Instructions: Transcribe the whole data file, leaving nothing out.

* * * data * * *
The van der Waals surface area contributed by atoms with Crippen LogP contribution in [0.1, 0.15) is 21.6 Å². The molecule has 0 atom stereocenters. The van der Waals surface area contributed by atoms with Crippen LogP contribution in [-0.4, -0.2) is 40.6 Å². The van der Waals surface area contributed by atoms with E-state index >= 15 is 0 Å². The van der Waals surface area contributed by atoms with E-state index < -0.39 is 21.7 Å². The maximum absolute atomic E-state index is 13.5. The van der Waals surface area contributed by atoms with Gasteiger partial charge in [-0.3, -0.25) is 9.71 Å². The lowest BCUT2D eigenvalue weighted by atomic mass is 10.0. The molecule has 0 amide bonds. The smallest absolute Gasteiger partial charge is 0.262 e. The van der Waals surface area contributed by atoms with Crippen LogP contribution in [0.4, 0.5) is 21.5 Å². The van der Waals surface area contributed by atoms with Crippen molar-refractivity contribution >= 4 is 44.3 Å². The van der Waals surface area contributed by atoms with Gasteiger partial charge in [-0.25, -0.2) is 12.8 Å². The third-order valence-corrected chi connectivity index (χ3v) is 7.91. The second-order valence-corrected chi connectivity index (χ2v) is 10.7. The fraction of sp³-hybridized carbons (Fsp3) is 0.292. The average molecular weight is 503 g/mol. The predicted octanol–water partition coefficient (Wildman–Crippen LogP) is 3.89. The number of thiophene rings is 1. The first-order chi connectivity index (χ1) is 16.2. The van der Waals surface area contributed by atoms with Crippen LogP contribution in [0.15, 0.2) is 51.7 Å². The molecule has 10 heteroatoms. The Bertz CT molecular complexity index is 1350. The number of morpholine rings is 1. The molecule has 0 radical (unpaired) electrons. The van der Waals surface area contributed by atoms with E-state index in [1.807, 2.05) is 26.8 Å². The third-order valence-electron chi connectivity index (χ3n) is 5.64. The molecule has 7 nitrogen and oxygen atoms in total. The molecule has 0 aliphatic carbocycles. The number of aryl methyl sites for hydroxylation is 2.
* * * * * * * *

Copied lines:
The van der Waals surface area contributed by atoms with Crippen LogP contribution in [0.1, 0.15) is 21.6 Å². The molecule has 0 atom stereocenters. The van der Waals surface area contributed by atoms with Crippen LogP contribution in [-0.4, -0.2) is 40.6 Å². The van der Waals surface area contributed by atoms with E-state index >= 15 is 0 Å². The van der Waals surface area contributed by atoms with E-state index < -0.39 is 21.7 Å². The maximum absolute atomic E-state index is 13.5. The van der Waals surface area contributed by atoms with Gasteiger partial charge in [-0.3, -0.25) is 9.71 Å². The lowest BCUT2D eigenvalue weighted by atomic mass is 10.0. The molecule has 0 amide bonds. The smallest absolute Gasteiger partial charge is 0.262 e. The van der Waals surface area contributed by atoms with Crippen LogP contribution in [0.4, 0.5) is 21.5 Å². The van der Waals surface area contributed by atoms with Crippen molar-refractivity contribution >= 4 is 44.3 Å². The van der Waals surface area contributed by atoms with Gasteiger partial charge in [-0.25, -0.2) is 12.8 Å². The third-order valence-corrected chi connectivity index (χ3v) is 7.91. The second-order valence-corrected chi connectivity index (χ2v) is 10.7. The fraction of sp³-hybridized carbons (Fsp3) is 0.292. The average molecular weight is 503 g/mol. The predicted octanol–water partition coefficient (Wildman–Crippen LogP) is 3.89. The number of thiophene rings is 1. The first-order chi connectivity index (χ1) is 16.2. The van der Waals surface area contributed by atoms with Crippen LogP contribution in [0.15, 0.2) is 51.7 Å². The molecule has 10 heteroatoms. The Bertz CT molecular complexity index is 1350. The number of morpholine rings is 1. The molecule has 0 radical (unpaired) electrons. The van der Waals surface area contributed by atoms with E-state index in [1.807, 2.05) is 26.8 Å². The third-order valence-electron chi connectivity index (χ3n) is 5.64. The molecule has 7 nitrogen and oxygen atoms in total. The molecule has 0 aliphatic carbocycles. The number of aryl methyl sites for hydroxylation is 2.